The Royal Canadian Mint Wants To Remake Currency With MintChip
Recently, fascinating news was released about Canadian currency. Yes, stopping the minting of Pennies was a big (and international) news item for many. But, the bigger news for us appears to be a new kind of currency called MintChip. The recent news revolves around a new challenge to create a smartphone application and/or make use of a new API. What I’m curious about is more about this new currency and what it means for Canadians.
A little about the penny. The mint will stop making the penny later this year and, citing a 1.6c per penny cost, will pull the lowly penny out of circulation through holding them back at banks. I would expect the penny will start disappearing in a few years and people need to start rounding purchases because of a lack of pennies. Online and electronic transactions will still be done the same way with dollars and cents included. Some have mentioned fears about rounding up transactions unnecessarily and I think, for the most part that will happen if retailers can take advantage of it.
Within hours of the penny announcement comes the MintChip challenge. The Mint has released a set of API documents and a contest that could net a developer could $50,000 for the effort. I was really curious what this was all about, but first, take a look at a video that describes MintChip.
Update: The winners were recently chosen and the Windows Phone application MintWallet wins best overall application honors.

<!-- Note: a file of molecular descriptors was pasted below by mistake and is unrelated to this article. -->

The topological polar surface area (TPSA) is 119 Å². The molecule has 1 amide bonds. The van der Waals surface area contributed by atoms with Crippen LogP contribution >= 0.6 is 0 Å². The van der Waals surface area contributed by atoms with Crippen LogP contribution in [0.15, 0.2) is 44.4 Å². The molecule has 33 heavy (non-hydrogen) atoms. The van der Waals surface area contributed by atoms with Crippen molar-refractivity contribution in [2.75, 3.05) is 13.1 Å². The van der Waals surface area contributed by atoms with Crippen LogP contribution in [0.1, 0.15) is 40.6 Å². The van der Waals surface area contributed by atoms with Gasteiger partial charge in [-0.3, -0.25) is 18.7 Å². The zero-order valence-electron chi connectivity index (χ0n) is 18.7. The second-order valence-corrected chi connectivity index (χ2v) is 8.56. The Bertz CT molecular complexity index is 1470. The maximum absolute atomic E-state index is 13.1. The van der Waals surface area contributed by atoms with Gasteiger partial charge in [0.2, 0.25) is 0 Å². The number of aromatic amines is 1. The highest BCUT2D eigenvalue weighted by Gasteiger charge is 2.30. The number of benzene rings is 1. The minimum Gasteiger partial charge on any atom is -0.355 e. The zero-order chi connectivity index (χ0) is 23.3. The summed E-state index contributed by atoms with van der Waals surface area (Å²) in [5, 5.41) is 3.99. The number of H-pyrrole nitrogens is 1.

So, MintChip does appear to support a number of different currencies. And, being simply a chip, it would appear to be what money is – anonymous (to a degree). The person with the money holds the money, you generally can’t look at a coin and tell where it’s been. Money can be used for all sorts of things – good and bad (a drug user likely wouldn’t buy weed with personal check). So, if MintChip stored information about transactions and history and ownership, I would consider that very troubling. The interesting part of this is the idea of a hosted MintChip provider. Would that be considered the banks?
It seems like an odd time to release something like this, what with many other payment services vying for a share of this market. That also might make it the perfect time. Electronic payment system need legitimacy and this system might do just that. There are electronic payment alternatives popping up everywhere. I’ve even seen comparisons between this and Bitcoin, an open source peer to peer payment platform.
Another interesting question here is the implications for transportation of money. Does something like this make it easy to transport (or even smuggle) money across borders? How long would foreign countries take to support this type of technology? Are these chips going to support RFID, NFC? Could this technology make way for biometric implants under the skin? Being electronic in nature, could a person throw one of these chips (with say, $10) into a jar and thirty years later – retrieve it and use it? You can do that with money. Then, the bigger question of infrastructure is unknown. This isn’t like the Interac system since the systems that take cash are much more involved and entrenched. Try rolling up to a small town nomadic carnival in a local parking lot and using anything but cash.
Lots of questions indeed. I look forward to finding out more about the Canadian Government’s plans for this kind of technology. If you could put a chip in your pocket that is accepted everywhere, would you do it to save from having to carry cash?
Update: As November 2018, MintChip is officially dead.